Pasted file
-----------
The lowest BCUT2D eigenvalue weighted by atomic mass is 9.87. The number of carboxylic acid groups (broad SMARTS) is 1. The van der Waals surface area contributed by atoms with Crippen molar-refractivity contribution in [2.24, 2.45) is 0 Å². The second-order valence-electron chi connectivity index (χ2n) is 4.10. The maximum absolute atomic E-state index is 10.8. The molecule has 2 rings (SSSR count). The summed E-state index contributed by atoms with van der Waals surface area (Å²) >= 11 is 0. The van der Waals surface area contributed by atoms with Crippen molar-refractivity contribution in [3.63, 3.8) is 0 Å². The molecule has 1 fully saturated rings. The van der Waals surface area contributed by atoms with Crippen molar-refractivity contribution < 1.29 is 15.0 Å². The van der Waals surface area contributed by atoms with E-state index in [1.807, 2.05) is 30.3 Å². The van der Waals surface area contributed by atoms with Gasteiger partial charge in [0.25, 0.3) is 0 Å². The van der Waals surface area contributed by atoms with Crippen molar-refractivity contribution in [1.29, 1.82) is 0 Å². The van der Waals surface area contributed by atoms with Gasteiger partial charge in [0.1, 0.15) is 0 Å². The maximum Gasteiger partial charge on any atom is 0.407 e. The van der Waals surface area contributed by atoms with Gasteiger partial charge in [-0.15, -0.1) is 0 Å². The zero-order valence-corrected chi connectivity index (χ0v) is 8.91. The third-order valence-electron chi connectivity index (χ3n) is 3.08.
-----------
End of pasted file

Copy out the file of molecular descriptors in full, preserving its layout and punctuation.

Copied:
The lowest BCUT2D eigenvalue weighted by atomic mass is 9.87. The number of carboxylic acid groups (broad SMARTS) is 1. The van der Waals surface area contributed by atoms with Crippen molar-refractivity contribution in [2.24, 2.45) is 0 Å². The second-order valence-electron chi connectivity index (χ2n) is 4.10. The maximum absolute atomic E-state index is 10.8. The molecule has 2 rings (SSSR count). The summed E-state index contributed by atoms with van der Waals surface area (Å²) >= 11 is 0. The van der Waals surface area contributed by atoms with Crippen molar-refractivity contribution in [3.63, 3.8) is 0 Å². The molecule has 1 fully saturated rings. The van der Waals surface area contributed by atoms with Crippen molar-refractivity contribution < 1.29 is 15.0 Å². The van der Waals surface area contributed by atoms with E-state index in [1.807, 2.05) is 30.3 Å². The van der Waals surface area contributed by atoms with Gasteiger partial charge in [0.25, 0.3) is 0 Å². The van der Waals surface area contributed by atoms with Crippen molar-refractivity contribution in [1.29, 1.82) is 0 Å². The van der Waals surface area contributed by atoms with Gasteiger partial charge in [0.1, 0.15) is 0 Å². The maximum Gasteiger partial charge on any atom is 0.407 e. The van der Waals surface area contributed by atoms with Gasteiger partial charge in [-0.15, -0.1) is 0 Å². The zero-order valence-corrected chi connectivity index (χ0v) is 8.91. The third-order valence-electron chi connectivity index (χ3n) is 3.08.